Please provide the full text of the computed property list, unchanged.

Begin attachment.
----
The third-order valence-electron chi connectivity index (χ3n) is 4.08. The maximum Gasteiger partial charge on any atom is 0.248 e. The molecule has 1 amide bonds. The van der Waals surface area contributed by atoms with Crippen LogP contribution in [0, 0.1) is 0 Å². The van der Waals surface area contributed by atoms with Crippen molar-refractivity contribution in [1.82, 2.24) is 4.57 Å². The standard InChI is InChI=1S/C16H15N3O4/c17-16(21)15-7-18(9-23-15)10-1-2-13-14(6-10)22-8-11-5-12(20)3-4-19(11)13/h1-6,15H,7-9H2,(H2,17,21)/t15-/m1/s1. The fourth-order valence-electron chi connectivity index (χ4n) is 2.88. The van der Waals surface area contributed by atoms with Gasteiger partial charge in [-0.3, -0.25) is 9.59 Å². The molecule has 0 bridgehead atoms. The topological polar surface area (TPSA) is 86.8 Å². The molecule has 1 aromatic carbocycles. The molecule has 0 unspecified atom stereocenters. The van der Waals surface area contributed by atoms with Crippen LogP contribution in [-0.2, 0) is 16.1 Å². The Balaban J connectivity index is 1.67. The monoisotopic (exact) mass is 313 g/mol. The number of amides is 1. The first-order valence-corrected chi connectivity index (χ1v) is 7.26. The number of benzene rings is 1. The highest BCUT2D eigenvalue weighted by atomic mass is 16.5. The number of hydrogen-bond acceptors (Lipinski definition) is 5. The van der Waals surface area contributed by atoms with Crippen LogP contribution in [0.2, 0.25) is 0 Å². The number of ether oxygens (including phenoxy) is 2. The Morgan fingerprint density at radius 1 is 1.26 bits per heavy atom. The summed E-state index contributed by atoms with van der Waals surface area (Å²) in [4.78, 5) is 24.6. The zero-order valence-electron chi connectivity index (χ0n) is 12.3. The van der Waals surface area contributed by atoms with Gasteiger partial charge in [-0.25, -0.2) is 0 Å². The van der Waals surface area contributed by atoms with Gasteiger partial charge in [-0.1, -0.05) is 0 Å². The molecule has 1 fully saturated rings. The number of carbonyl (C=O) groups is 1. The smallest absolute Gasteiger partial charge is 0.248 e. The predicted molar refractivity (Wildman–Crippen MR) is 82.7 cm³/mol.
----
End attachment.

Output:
The third-order valence-electron chi connectivity index (χ3n) is 4.08. The maximum Gasteiger partial charge on any atom is 0.248 e. The molecule has 1 amide bonds. The van der Waals surface area contributed by atoms with Crippen LogP contribution in [0, 0.1) is 0 Å². The van der Waals surface area contributed by atoms with Crippen molar-refractivity contribution in [1.82, 2.24) is 4.57 Å². The standard InChI is InChI=1S/C16H15N3O4/c17-16(21)15-7-18(9-23-15)10-1-2-13-14(6-10)22-8-11-5-12(20)3-4-19(11)13/h1-6,15H,7-9H2,(H2,17,21)/t15-/m1/s1. The fourth-order valence-electron chi connectivity index (χ4n) is 2.88. The van der Waals surface area contributed by atoms with Gasteiger partial charge in [-0.3, -0.25) is 9.59 Å². The molecule has 0 bridgehead atoms. The topological polar surface area (TPSA) is 86.8 Å². The molecule has 1 aromatic carbocycles. The molecule has 0 unspecified atom stereocenters. The van der Waals surface area contributed by atoms with Crippen LogP contribution in [-0.2, 0) is 16.1 Å². The Balaban J connectivity index is 1.67. The monoisotopic (exact) mass is 313 g/mol. The number of amides is 1. The first-order valence-corrected chi connectivity index (χ1v) is 7.26. The number of benzene rings is 1. The highest BCUT2D eigenvalue weighted by atomic mass is 16.5. The number of hydrogen-bond acceptors (Lipinski definition) is 5. The van der Waals surface area contributed by atoms with Crippen LogP contribution in [0.2, 0.25) is 0 Å². The number of ether oxygens (including phenoxy) is 2. The Morgan fingerprint density at radius 1 is 1.26 bits per heavy atom. The summed E-state index contributed by atoms with van der Waals surface area (Å²) in [4.78, 5) is 24.6. The zero-order valence-electron chi connectivity index (χ0n) is 12.3. The van der Waals surface area contributed by atoms with Gasteiger partial charge in [-0.25, -0.2) is 0 Å². The van der Waals surface area contributed by atoms with Gasteiger partial charge in [-0.1, -0.05) is 0 Å². The molecule has 1 fully saturated rings. The number of carbonyl (C=O) groups is 1. The smallest absolute Gasteiger partial charge is 0.248 e. The predicted molar refractivity (Wildman–Crippen MR) is 82.7 cm³/mol.